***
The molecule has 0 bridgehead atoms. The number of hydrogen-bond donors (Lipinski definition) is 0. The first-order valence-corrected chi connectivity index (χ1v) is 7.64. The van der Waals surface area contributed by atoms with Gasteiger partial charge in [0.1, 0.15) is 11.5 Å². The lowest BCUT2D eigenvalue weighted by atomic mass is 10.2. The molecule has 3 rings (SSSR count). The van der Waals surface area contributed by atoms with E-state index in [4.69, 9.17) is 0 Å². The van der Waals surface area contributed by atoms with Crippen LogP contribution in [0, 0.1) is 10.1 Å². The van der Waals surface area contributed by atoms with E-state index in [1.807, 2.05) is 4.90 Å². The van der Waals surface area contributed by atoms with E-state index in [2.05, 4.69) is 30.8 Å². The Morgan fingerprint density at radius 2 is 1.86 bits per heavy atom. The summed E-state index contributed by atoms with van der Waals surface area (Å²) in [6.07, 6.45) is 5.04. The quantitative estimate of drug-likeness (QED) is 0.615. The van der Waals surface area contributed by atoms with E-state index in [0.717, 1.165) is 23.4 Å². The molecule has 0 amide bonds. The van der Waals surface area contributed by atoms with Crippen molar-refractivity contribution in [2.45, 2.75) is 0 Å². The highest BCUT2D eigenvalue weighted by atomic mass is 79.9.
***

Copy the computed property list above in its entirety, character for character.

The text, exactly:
The molecule has 0 bridgehead atoms. The number of hydrogen-bond donors (Lipinski definition) is 0. The first-order valence-corrected chi connectivity index (χ1v) is 7.64. The van der Waals surface area contributed by atoms with Gasteiger partial charge in [0.1, 0.15) is 11.5 Å². The lowest BCUT2D eigenvalue weighted by atomic mass is 10.2. The molecule has 3 rings (SSSR count). The van der Waals surface area contributed by atoms with E-state index in [4.69, 9.17) is 0 Å². The van der Waals surface area contributed by atoms with Crippen LogP contribution in [0, 0.1) is 10.1 Å². The van der Waals surface area contributed by atoms with E-state index in [1.807, 2.05) is 4.90 Å². The van der Waals surface area contributed by atoms with E-state index in [2.05, 4.69) is 30.8 Å². The Morgan fingerprint density at radius 2 is 1.86 bits per heavy atom. The summed E-state index contributed by atoms with van der Waals surface area (Å²) in [6.07, 6.45) is 5.04. The quantitative estimate of drug-likeness (QED) is 0.615. The van der Waals surface area contributed by atoms with E-state index in [0.717, 1.165) is 23.4 Å². The molecule has 0 amide bonds. The van der Waals surface area contributed by atoms with Crippen molar-refractivity contribution in [2.45, 2.75) is 0 Å². The highest BCUT2D eigenvalue weighted by atomic mass is 79.9.